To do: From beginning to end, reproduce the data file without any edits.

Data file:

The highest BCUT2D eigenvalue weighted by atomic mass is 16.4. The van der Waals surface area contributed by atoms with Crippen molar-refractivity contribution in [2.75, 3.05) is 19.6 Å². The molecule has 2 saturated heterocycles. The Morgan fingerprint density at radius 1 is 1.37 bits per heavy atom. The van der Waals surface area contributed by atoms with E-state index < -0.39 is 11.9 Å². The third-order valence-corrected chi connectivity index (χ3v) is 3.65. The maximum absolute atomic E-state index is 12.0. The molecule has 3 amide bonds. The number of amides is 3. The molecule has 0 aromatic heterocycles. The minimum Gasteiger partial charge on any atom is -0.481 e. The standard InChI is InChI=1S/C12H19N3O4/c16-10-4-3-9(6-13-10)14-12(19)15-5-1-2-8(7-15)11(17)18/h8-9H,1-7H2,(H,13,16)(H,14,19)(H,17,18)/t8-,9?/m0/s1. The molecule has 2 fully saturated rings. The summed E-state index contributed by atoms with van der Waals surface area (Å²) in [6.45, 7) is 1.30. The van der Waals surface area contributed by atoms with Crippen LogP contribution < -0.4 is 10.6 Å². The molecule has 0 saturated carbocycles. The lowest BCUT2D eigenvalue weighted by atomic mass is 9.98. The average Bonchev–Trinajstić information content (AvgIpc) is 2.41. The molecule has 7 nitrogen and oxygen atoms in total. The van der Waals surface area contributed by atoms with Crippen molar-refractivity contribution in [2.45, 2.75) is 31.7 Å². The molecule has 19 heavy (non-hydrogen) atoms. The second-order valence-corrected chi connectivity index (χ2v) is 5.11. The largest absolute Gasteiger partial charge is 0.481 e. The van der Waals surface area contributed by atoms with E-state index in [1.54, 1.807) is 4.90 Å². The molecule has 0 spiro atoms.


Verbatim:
The highest BCUT2D eigenvalue weighted by atomic mass is 16.4. The van der Waals surface area contributed by atoms with Crippen molar-refractivity contribution in [2.75, 3.05) is 19.6 Å². The molecule has 2 saturated heterocycles. The Morgan fingerprint density at radius 1 is 1.37 bits per heavy atom. The van der Waals surface area contributed by atoms with E-state index < -0.39 is 11.9 Å². The third-order valence-corrected chi connectivity index (χ3v) is 3.65. The maximum absolute atomic E-state index is 12.0. The molecule has 3 amide bonds. The number of amides is 3. The molecule has 0 aromatic heterocycles. The minimum Gasteiger partial charge on any atom is -0.481 e. The standard InChI is InChI=1S/C12H19N3O4/c16-10-4-3-9(6-13-10)14-12(19)15-5-1-2-8(7-15)11(17)18/h8-9H,1-7H2,(H,13,16)(H,14,19)(H,17,18)/t8-,9?/m0/s1. The molecule has 2 fully saturated rings. The summed E-state index contributed by atoms with van der Waals surface area (Å²) in [6.45, 7) is 1.30. The van der Waals surface area contributed by atoms with Crippen LogP contribution < -0.4 is 10.6 Å². The molecule has 0 saturated carbocycles. The lowest BCUT2D eigenvalue weighted by atomic mass is 9.98. The average Bonchev–Trinajstić information content (AvgIpc) is 2.41. The molecule has 7 nitrogen and oxygen atoms in total. The van der Waals surface area contributed by atoms with Crippen molar-refractivity contribution in [2.45, 2.75) is 31.7 Å². The molecule has 19 heavy (non-hydrogen) atoms. The second-order valence-corrected chi connectivity index (χ2v) is 5.11. The largest absolute Gasteiger partial charge is 0.481 e. The van der Waals surface area contributed by atoms with E-state index in [1.54, 1.807) is 4.90 Å². The molecule has 0 spiro atoms.